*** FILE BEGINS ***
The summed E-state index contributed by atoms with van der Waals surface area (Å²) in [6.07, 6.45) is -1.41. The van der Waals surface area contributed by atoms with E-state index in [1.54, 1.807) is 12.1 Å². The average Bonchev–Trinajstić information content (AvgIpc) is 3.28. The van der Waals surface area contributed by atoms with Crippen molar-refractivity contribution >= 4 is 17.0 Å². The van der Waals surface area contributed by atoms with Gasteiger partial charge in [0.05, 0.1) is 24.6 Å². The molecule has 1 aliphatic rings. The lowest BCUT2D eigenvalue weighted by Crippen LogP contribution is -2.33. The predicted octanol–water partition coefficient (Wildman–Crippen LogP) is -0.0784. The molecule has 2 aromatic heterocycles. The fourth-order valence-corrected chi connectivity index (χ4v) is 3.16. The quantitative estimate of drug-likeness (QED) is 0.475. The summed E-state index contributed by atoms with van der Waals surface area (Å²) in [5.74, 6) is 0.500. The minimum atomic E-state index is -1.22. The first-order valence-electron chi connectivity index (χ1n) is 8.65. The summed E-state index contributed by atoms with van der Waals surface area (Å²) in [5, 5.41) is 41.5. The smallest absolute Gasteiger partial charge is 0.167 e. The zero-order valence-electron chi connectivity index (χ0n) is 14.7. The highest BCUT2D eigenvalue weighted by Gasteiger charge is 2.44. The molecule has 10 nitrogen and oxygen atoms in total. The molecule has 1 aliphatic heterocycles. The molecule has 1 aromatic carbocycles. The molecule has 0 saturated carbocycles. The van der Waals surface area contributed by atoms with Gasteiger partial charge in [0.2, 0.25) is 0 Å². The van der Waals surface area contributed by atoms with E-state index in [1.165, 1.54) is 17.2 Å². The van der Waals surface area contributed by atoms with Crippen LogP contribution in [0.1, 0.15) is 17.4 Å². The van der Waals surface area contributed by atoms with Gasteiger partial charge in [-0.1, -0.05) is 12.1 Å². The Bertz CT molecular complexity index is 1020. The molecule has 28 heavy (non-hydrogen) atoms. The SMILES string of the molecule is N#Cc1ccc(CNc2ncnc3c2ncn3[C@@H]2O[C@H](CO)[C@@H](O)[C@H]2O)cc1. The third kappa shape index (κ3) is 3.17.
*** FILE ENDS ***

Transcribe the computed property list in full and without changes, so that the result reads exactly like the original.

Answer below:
The summed E-state index contributed by atoms with van der Waals surface area (Å²) in [6.07, 6.45) is -1.41. The van der Waals surface area contributed by atoms with E-state index in [1.54, 1.807) is 12.1 Å². The average Bonchev–Trinajstić information content (AvgIpc) is 3.28. The van der Waals surface area contributed by atoms with Crippen molar-refractivity contribution >= 4 is 17.0 Å². The van der Waals surface area contributed by atoms with Gasteiger partial charge in [0.05, 0.1) is 24.6 Å². The molecule has 1 aliphatic rings. The lowest BCUT2D eigenvalue weighted by Crippen LogP contribution is -2.33. The predicted octanol–water partition coefficient (Wildman–Crippen LogP) is -0.0784. The molecule has 2 aromatic heterocycles. The fourth-order valence-corrected chi connectivity index (χ4v) is 3.16. The quantitative estimate of drug-likeness (QED) is 0.475. The summed E-state index contributed by atoms with van der Waals surface area (Å²) in [5.74, 6) is 0.500. The minimum atomic E-state index is -1.22. The first-order valence-electron chi connectivity index (χ1n) is 8.65. The summed E-state index contributed by atoms with van der Waals surface area (Å²) in [5, 5.41) is 41.5. The smallest absolute Gasteiger partial charge is 0.167 e. The zero-order valence-electron chi connectivity index (χ0n) is 14.7. The highest BCUT2D eigenvalue weighted by Gasteiger charge is 2.44. The molecule has 10 nitrogen and oxygen atoms in total. The molecule has 1 aliphatic heterocycles. The molecule has 1 aromatic carbocycles. The molecule has 0 saturated carbocycles. The van der Waals surface area contributed by atoms with Gasteiger partial charge in [0.2, 0.25) is 0 Å². The van der Waals surface area contributed by atoms with E-state index in [1.165, 1.54) is 17.2 Å². The van der Waals surface area contributed by atoms with Crippen LogP contribution in [0.1, 0.15) is 17.4 Å². The van der Waals surface area contributed by atoms with Gasteiger partial charge in [-0.1, -0.05) is 12.1 Å². The Bertz CT molecular complexity index is 1020. The molecule has 28 heavy (non-hydrogen) atoms. The SMILES string of the molecule is N#Cc1ccc(CNc2ncnc3c2ncn3[C@@H]2O[C@H](CO)[C@@H](O)[C@H]2O)cc1. The third kappa shape index (κ3) is 3.17.